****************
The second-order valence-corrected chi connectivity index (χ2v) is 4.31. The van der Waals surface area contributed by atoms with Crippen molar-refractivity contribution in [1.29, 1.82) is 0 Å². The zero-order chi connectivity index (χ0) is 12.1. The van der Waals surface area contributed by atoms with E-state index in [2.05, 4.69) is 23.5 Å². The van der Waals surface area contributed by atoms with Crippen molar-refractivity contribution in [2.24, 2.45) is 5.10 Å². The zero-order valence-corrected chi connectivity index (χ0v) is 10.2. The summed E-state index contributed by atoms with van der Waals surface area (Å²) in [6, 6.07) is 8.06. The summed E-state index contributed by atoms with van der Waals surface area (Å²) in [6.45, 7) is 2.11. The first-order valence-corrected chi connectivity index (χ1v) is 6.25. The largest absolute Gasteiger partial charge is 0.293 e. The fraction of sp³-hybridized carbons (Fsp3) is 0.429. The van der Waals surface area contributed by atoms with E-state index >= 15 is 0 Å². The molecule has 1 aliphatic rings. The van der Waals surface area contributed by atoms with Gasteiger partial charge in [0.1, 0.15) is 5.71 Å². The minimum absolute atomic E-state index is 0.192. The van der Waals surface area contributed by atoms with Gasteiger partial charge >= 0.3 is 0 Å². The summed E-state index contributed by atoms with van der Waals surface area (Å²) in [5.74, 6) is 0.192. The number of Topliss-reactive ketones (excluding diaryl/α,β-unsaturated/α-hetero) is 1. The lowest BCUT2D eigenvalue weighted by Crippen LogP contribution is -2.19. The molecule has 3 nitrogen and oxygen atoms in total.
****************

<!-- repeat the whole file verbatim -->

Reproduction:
The second-order valence-corrected chi connectivity index (χ2v) is 4.31. The van der Waals surface area contributed by atoms with Crippen molar-refractivity contribution in [1.29, 1.82) is 0 Å². The zero-order chi connectivity index (χ0) is 12.1. The van der Waals surface area contributed by atoms with E-state index in [2.05, 4.69) is 23.5 Å². The van der Waals surface area contributed by atoms with Crippen molar-refractivity contribution in [2.24, 2.45) is 5.10 Å². The zero-order valence-corrected chi connectivity index (χ0v) is 10.2. The summed E-state index contributed by atoms with van der Waals surface area (Å²) in [6, 6.07) is 8.06. The summed E-state index contributed by atoms with van der Waals surface area (Å²) in [6.45, 7) is 2.11. The first-order valence-corrected chi connectivity index (χ1v) is 6.25. The largest absolute Gasteiger partial charge is 0.293 e. The fraction of sp³-hybridized carbons (Fsp3) is 0.429. The van der Waals surface area contributed by atoms with E-state index >= 15 is 0 Å². The molecule has 1 aliphatic rings. The van der Waals surface area contributed by atoms with Gasteiger partial charge in [0.1, 0.15) is 5.71 Å². The minimum absolute atomic E-state index is 0.192. The van der Waals surface area contributed by atoms with Gasteiger partial charge >= 0.3 is 0 Å². The summed E-state index contributed by atoms with van der Waals surface area (Å²) in [5.74, 6) is 0.192. The number of Topliss-reactive ketones (excluding diaryl/α,β-unsaturated/α-hetero) is 1. The lowest BCUT2D eigenvalue weighted by Crippen LogP contribution is -2.19. The molecule has 3 nitrogen and oxygen atoms in total.